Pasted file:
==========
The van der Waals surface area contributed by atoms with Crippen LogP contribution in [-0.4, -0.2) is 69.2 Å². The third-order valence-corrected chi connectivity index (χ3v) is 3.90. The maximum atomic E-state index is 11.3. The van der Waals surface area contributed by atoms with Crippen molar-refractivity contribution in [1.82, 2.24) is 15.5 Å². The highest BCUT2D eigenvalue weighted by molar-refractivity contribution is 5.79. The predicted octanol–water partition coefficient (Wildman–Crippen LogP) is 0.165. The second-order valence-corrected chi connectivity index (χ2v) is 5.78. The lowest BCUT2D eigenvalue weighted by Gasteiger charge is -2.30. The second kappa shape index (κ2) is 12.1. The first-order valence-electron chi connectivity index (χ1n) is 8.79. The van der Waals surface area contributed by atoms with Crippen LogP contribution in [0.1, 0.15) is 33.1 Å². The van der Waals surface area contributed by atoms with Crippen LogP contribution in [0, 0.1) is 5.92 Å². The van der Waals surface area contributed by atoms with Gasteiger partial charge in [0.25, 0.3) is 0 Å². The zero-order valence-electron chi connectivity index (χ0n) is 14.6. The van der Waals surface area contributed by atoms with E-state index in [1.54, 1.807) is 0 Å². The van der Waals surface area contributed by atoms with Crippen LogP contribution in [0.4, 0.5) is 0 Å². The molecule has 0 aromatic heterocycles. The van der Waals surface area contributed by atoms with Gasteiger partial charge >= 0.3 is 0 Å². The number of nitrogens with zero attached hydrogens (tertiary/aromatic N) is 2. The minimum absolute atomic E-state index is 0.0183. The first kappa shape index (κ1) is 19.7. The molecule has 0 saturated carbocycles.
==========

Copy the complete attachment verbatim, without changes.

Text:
The van der Waals surface area contributed by atoms with Crippen LogP contribution in [-0.4, -0.2) is 69.2 Å². The third-order valence-corrected chi connectivity index (χ3v) is 3.90. The maximum atomic E-state index is 11.3. The van der Waals surface area contributed by atoms with Crippen molar-refractivity contribution in [1.82, 2.24) is 15.5 Å². The highest BCUT2D eigenvalue weighted by molar-refractivity contribution is 5.79. The predicted octanol–water partition coefficient (Wildman–Crippen LogP) is 0.165. The second-order valence-corrected chi connectivity index (χ2v) is 5.78. The lowest BCUT2D eigenvalue weighted by Gasteiger charge is -2.30. The second kappa shape index (κ2) is 12.1. The first-order valence-electron chi connectivity index (χ1n) is 8.79. The van der Waals surface area contributed by atoms with Crippen LogP contribution in [0.1, 0.15) is 33.1 Å². The van der Waals surface area contributed by atoms with Crippen LogP contribution in [0, 0.1) is 5.92 Å². The van der Waals surface area contributed by atoms with Gasteiger partial charge in [0.25, 0.3) is 0 Å². The zero-order valence-electron chi connectivity index (χ0n) is 14.6. The van der Waals surface area contributed by atoms with E-state index in [1.54, 1.807) is 0 Å². The van der Waals surface area contributed by atoms with Crippen LogP contribution in [0.4, 0.5) is 0 Å². The molecule has 0 aromatic heterocycles. The van der Waals surface area contributed by atoms with Gasteiger partial charge >= 0.3 is 0 Å². The number of nitrogens with zero attached hydrogens (tertiary/aromatic N) is 2. The minimum absolute atomic E-state index is 0.0183. The first kappa shape index (κ1) is 19.7. The molecule has 0 saturated carbocycles.